Policy Papers - September 07, 2010
The United Nations Security Council and Civil War: First Insights from a New Dataset
Chris Perry, James Cockayne
This new IPI report examines trends in how the Security Council has engaged with civil wars since 1989 and the gradual evolution of the Council’s civil-war response strategies, including where and when it chose to engage. The study reveals a comprehensive change in the way the Council has applied its mandate under the United Nations Charter to situations of internal conflict.
The report represents the most comprehensive analysis to date of the Security Council’s approaches to resolving civil wars during the past two decades. It is the first publication produced by IPI’s multiyear research project on Compliance with United Nations Security Council Resolutions in Civil Wars.
Future analysis by this project will seek to provide answers to two questions: To what extent do civil-war parties comply with demands issued by the Security Council? And what factor or combination of factors best explains the variance in the level of compliance — e.g., conflict settings, conflict management strategies, or political dynamics within the Security Council?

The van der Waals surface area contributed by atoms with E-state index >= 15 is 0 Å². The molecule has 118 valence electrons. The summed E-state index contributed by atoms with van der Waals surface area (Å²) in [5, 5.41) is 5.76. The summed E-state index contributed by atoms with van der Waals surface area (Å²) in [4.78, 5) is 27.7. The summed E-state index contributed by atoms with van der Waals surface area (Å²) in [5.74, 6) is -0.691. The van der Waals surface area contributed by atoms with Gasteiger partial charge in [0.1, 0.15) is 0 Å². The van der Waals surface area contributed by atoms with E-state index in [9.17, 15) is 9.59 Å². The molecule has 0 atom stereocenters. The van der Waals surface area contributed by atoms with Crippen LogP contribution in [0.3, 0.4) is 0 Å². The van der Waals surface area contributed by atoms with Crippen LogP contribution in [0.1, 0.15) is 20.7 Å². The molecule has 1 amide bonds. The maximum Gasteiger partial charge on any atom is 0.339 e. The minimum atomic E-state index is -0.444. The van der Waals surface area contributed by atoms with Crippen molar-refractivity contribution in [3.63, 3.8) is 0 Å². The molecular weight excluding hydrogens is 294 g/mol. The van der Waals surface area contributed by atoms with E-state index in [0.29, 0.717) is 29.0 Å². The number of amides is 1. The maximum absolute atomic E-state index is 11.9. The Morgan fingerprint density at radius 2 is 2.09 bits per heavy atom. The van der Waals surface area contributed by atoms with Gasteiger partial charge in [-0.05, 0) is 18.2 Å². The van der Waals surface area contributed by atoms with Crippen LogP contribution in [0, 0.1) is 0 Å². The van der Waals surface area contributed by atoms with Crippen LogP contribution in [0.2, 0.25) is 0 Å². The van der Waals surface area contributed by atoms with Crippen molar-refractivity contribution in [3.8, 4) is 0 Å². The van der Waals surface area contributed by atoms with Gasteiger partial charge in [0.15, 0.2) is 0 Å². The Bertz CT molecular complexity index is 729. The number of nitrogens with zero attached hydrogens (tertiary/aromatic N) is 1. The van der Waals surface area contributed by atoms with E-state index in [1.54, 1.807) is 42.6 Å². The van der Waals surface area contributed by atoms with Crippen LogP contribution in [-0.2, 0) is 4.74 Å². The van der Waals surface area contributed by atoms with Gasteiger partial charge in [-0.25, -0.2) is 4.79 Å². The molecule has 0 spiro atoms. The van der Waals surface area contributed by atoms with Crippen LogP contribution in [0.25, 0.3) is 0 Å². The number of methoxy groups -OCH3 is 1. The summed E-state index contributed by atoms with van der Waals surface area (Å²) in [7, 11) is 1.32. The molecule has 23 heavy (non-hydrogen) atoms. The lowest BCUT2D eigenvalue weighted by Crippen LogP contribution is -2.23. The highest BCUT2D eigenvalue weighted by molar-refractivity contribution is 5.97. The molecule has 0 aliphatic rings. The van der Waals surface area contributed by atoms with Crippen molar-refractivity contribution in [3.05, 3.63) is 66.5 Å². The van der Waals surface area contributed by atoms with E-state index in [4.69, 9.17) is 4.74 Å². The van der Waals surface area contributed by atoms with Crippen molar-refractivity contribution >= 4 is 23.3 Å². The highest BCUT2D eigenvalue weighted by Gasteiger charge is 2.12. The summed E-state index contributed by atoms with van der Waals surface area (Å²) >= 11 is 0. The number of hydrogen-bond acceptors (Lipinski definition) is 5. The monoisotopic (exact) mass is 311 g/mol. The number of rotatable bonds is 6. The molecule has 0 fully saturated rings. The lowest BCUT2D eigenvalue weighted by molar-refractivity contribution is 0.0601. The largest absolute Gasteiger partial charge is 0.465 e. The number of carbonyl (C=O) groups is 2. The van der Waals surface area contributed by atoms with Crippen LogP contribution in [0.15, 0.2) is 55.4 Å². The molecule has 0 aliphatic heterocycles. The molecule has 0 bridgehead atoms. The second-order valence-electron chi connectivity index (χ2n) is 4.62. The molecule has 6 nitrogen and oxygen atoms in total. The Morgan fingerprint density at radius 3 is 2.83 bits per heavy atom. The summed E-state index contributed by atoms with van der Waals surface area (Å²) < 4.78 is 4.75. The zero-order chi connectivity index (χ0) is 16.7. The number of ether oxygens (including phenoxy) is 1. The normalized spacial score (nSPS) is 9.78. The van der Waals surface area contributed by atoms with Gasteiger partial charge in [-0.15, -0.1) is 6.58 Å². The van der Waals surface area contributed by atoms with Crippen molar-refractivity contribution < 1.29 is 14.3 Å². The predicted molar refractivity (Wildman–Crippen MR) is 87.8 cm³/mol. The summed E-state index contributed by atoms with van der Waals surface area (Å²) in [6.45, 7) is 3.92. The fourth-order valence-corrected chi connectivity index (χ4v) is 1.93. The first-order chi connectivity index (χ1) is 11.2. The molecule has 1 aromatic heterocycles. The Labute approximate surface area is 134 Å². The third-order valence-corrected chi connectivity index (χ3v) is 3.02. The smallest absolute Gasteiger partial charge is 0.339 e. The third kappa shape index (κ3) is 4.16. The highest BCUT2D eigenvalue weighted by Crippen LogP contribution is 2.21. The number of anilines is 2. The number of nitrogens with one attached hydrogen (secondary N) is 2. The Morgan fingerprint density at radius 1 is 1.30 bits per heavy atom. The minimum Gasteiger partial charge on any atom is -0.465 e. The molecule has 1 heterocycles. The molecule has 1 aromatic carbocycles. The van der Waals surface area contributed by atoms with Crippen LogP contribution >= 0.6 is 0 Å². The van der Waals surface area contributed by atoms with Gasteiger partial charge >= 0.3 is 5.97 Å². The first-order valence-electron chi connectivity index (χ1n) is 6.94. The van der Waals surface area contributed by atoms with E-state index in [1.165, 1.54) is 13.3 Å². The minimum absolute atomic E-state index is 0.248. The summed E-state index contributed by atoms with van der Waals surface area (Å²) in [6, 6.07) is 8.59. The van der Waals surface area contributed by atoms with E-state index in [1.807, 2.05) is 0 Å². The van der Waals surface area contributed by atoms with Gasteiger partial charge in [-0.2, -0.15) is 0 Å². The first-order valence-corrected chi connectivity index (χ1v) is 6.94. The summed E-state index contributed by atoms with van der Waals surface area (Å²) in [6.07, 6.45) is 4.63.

In the future, the project will produce a book combining rigorous quantitative analyses and detailed case studies on this very important topic.
IPI will also publish a searchable online database of all Security Council resolutions adopted in the context of civil wars between 1989 and 2006. The IPI Security Council Compliance Database will document the Security Council’s conflict-management efforts and the civil-war parties’ responses to each individual demand addressed to them during the first fifteen years after the Cold War, from 1989 to 2003.
For more information about this ongoing research project, please go to http://www.ipinst.org/securitycouncilcompliance.
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Discussing her new book The Lonely War: One Woman’s Account of the Struggle for Modern Iran at IPI on December 15th, author Nazila Fathi said that 35 years after the revolution, Iran is divided between hardliners and a large moderate middle class, but admitted that it is still unclear which of the two sides will gain the upper hand.
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IPI Remembers Margaret Vogt